FREDERICK, MD - A public hearing was held to address three permits necessary to build waste into an energy facility. Supporter and opponents came out to speak on the controversial project.
The President of the County's Board of Commissioners says it's now time to move forward with building the facility at the County's McKinney Industrial Park.
"The most important thing to me is the fact that's its going to put in place a long term solid waste plan for our need in Frederick County for decades to come," says Blaine Young, president of the County Board of Commissioners.
Young and other supporters say the facility would bring hundreds of jobs to the area, and would move the county forward in the right direction.
"The Contractors Association supports this type of technology because it is what works, and it's better than what were doing in landfills now," says Greg Brown, president of the Waynesboro Construction Company.
The Maryland Department of Environment says for the county to obtain the permits, they must meet the clean water act, air quality and technology based standards.
"We started 7 years ago battling the incinerator. At the outset when I heard the term waste to energy it sounded like a really good system," says Patrice Gallagher, of the No Incinerator Alliance.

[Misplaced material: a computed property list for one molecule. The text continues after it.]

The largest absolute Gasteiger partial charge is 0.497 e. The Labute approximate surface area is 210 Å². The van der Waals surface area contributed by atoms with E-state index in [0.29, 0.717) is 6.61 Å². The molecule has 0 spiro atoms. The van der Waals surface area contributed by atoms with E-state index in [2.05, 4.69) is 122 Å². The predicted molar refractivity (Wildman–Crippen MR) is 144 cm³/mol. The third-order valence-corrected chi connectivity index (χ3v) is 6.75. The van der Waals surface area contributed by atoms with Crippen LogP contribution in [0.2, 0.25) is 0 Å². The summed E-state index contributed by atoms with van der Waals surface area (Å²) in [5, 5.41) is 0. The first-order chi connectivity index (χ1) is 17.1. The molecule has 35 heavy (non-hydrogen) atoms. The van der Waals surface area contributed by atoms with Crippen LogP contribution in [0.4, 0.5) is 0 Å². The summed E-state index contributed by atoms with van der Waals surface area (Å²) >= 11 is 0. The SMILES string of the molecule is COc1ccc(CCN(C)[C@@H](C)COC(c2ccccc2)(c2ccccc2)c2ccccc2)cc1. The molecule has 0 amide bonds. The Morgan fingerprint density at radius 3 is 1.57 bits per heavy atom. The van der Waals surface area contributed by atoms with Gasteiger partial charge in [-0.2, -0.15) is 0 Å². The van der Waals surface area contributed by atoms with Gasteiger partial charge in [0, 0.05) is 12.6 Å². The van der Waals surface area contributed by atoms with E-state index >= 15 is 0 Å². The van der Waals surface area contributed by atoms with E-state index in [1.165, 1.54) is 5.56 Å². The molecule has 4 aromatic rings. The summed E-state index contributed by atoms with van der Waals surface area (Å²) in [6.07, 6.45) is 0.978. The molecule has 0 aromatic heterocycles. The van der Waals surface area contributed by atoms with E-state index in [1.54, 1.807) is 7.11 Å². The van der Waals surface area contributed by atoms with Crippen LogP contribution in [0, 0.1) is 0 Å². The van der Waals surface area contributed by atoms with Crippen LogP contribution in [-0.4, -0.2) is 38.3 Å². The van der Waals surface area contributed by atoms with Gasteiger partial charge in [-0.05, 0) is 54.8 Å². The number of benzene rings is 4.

Gallagher and others who oppose the facility say they have many reasons to stand strong against the facility.
"It's not best option from an environmental health or financial stand point," says Gallagher.
"It's not the correct way forward for our community, or world in general, to keep continually putting pollutants in the atmosphere," says Daniel Andrews, of the Maryland Sierra Club.
Officials says the facility would cost 380 million dollars, and that the Maryland Waste Disposal Authority will finance the project through tax exempt bonds that will be sold into the open market.
Members of the Frederick County Delegate voted this month to reaffirm their support for the project. They say it also helps Governor Martin O'Malley reach the state's goal of producing 20% of electricity from in-state renewable sources by 2022.
If you'd like to submit comments, you have until March 20th.